Farms Help the Local Economy

The farming industry helps provide jobs for the community, so supporting local farms helps a series of local businesses. The more you can keep money in the community, the more you will contribute to a sustainable community. Farms provide food to grocery stores, caterers and restaurants. By supporting local farmers, you are minimizing their handling and transportation costs.

Healthy Fresh Food

Locally sourced food is a top choice among people who aim for a healthy lifestyle. The less food has to travel, the more its nutrients will be preserved. Fresh fruits and vegetables are important components to a healthy meal.

Better Taste

The added benefit to eating fresh foods is that they taste better as well, partly because the produce doesn't need to be picked early for distribution reasons. One of the secrets to better tasting produce is that it is grown naturally in season instead of in an off-season greenhouse. Independent farmers like to experiment with unique crops for niche marketing purposes. That's why you will find amazing new flavors for crops like peppers at local farmers' markets.

Preserving Local Identity

Some small family farms have become an important part of local history, inspiring stories of how family businesses can prevail for generations. You are contributing to local culture by supporting local farmers. Some of the ways farms help shape local culture are with crop diversity and quality.

Spreading the Word

The best way to help local farmers is to tell your friends about the benefits of locally sourced food. Supporting local farmers is helpful to the environment and the economy. Let people know that they can empower themselves through sustainable agriculture and have clear knowledge where their food comes from.

Stop by Indigenous and see why sustainably raised food is the best kind of food!

Sustainable FoodRecently, you may have noticed a growing movement when it comes to food shopping and consumption. For the first time in a long time, people are starting to pay attention to where their food comes from. This is more than just reading labels, although that is always a good idea! 

More and more, people are choosing fresh, sustainable foods, grown locally, and grown and produced in a responsible, sustainable way. This includes meats as well as vegetables and fruits. When you start paying attention to where your food comes from and how it is grown, produced, harvested and prepared, you are taking control of your health. But even more than that, you are helping your community.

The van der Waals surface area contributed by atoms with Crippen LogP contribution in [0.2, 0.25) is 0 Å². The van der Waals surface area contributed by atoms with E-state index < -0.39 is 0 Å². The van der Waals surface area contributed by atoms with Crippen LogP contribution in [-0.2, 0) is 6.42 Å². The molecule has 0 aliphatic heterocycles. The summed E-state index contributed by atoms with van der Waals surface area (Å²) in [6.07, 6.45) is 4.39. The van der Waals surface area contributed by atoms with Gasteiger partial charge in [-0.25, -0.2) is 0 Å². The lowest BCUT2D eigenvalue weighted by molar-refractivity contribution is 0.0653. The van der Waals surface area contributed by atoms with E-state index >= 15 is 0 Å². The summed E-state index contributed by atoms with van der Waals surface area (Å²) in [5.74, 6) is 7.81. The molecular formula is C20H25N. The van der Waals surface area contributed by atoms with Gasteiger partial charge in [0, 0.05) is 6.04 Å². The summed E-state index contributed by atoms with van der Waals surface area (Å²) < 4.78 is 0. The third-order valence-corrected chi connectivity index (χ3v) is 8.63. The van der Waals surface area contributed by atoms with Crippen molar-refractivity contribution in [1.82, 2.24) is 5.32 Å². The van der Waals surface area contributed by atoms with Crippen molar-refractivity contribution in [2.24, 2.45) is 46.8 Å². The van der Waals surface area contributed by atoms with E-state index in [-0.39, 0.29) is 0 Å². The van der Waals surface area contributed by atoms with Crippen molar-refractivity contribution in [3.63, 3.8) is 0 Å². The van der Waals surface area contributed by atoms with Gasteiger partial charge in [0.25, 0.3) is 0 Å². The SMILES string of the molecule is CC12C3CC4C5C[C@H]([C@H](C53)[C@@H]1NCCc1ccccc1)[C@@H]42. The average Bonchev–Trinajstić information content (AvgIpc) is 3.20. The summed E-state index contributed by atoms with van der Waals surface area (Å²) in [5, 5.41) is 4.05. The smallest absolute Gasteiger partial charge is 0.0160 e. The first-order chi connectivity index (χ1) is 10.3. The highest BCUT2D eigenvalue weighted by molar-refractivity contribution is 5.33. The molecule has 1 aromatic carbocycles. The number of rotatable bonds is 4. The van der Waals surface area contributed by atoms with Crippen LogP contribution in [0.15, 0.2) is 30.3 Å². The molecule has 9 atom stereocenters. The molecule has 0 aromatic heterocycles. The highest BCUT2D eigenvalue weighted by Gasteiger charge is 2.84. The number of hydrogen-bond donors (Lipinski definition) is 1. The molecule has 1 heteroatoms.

Be A Local Hero
By patronizing local growers and providers of food who use responsible practices, you are enabling them to continue providing their produce and meat to the community. This is important, as they can't continue without support from their community.

Help Change Big Food Business
When you avoid mass growers of pesticide-laden produce and inhumanely raised meat, you are sending a message with your dollars that can help promote change.

It's happening already with more companies choosing healthier ways of producing food, but it is important to be vigilant, as many will simply stick a "natural" or "sustainable" label on foods or package it differently in the hopes you won't dig deeper. Many food labels, such as "natural" are not regulated.

Meat Matters
When it comes to meat, people are becoming more and more aware that it matters how the animal was raised. Another question to ask yourself when selecting meat is "what does my food eat?" Did the animal eat low-grade, pesticide-laden or genetically altered grains with little nutritional value? Did the animal spend its life in poor conditions? Or, was it able to roam free, eating its natural food source, vitamin rich grass?

Sustainable foods are better for the environment, and healthier for you and your family. Eating foods that are grown locally improves the economy in your community. Choosing meat that is treated humanely results in healthy animals, a healthier environment and healthier people.

So, eat fresh, eat local and eat organic. The more people consume sustainable foods, the more the bigger corporations will have to start changing their current practices.

Meat Matters 1On December 14th, Chef Phelps and Tracy Freeman, the Local Leaders of Chefs Collaborative Sarasota chapter, put together an event called Meat Matters to teach about sustainably raised meats.